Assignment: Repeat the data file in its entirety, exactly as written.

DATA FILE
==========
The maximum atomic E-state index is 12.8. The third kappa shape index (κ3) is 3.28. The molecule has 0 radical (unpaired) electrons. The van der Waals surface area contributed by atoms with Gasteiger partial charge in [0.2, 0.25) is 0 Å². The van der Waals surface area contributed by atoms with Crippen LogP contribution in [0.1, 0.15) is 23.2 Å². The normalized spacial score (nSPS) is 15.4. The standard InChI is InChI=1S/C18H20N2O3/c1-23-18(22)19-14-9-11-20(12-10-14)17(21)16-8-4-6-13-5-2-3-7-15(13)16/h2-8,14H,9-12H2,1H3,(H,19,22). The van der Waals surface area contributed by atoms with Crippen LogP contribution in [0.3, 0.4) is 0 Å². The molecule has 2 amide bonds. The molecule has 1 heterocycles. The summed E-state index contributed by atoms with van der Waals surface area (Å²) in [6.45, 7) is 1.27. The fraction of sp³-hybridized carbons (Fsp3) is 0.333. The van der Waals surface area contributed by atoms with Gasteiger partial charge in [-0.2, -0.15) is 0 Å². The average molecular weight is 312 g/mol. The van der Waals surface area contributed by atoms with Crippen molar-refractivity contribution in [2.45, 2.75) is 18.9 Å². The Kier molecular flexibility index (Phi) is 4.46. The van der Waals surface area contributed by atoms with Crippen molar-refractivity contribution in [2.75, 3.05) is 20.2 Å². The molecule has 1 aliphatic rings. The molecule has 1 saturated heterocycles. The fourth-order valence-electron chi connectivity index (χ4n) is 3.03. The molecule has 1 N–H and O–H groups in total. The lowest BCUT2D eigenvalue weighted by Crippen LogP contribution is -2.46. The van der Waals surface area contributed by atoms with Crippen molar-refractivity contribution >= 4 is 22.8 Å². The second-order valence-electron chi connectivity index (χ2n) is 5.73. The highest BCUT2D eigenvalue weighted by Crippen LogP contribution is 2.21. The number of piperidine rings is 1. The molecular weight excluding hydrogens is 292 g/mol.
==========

The maximum atomic E-state index is 12.8. The third kappa shape index (κ3) is 3.28. The molecule has 0 radical (unpaired) electrons. The van der Waals surface area contributed by atoms with Gasteiger partial charge in [0.2, 0.25) is 0 Å². The van der Waals surface area contributed by atoms with Crippen LogP contribution in [0.1, 0.15) is 23.2 Å². The normalized spacial score (nSPS) is 15.4. The standard InChI is InChI=1S/C18H20N2O3/c1-23-18(22)19-14-9-11-20(12-10-14)17(21)16-8-4-6-13-5-2-3-7-15(13)16/h2-8,14H,9-12H2,1H3,(H,19,22). The van der Waals surface area contributed by atoms with Crippen LogP contribution in [0.3, 0.4) is 0 Å². The molecule has 2 amide bonds. The molecule has 1 heterocycles. The summed E-state index contributed by atoms with van der Waals surface area (Å²) in [6.45, 7) is 1.27. The fraction of sp³-hybridized carbons (Fsp3) is 0.333. The van der Waals surface area contributed by atoms with Gasteiger partial charge in [-0.2, -0.15) is 0 Å². The average molecular weight is 312 g/mol. The van der Waals surface area contributed by atoms with Crippen molar-refractivity contribution in [2.45, 2.75) is 18.9 Å². The Kier molecular flexibility index (Phi) is 4.46. The van der Waals surface area contributed by atoms with Crippen molar-refractivity contribution in [2.75, 3.05) is 20.2 Å². The molecule has 1 aliphatic rings. The molecule has 1 saturated heterocycles. The fourth-order valence-electron chi connectivity index (χ4n) is 3.03. The molecule has 1 N–H and O–H groups in total. The lowest BCUT2D eigenvalue weighted by Crippen LogP contribution is -2.46. The van der Waals surface area contributed by atoms with Crippen molar-refractivity contribution >= 4 is 22.8 Å². The second-order valence-electron chi connectivity index (χ2n) is 5.73. The highest BCUT2D eigenvalue weighted by Crippen LogP contribution is 2.21. The number of piperidine rings is 1. The molecular weight excluding hydrogens is 292 g/mol.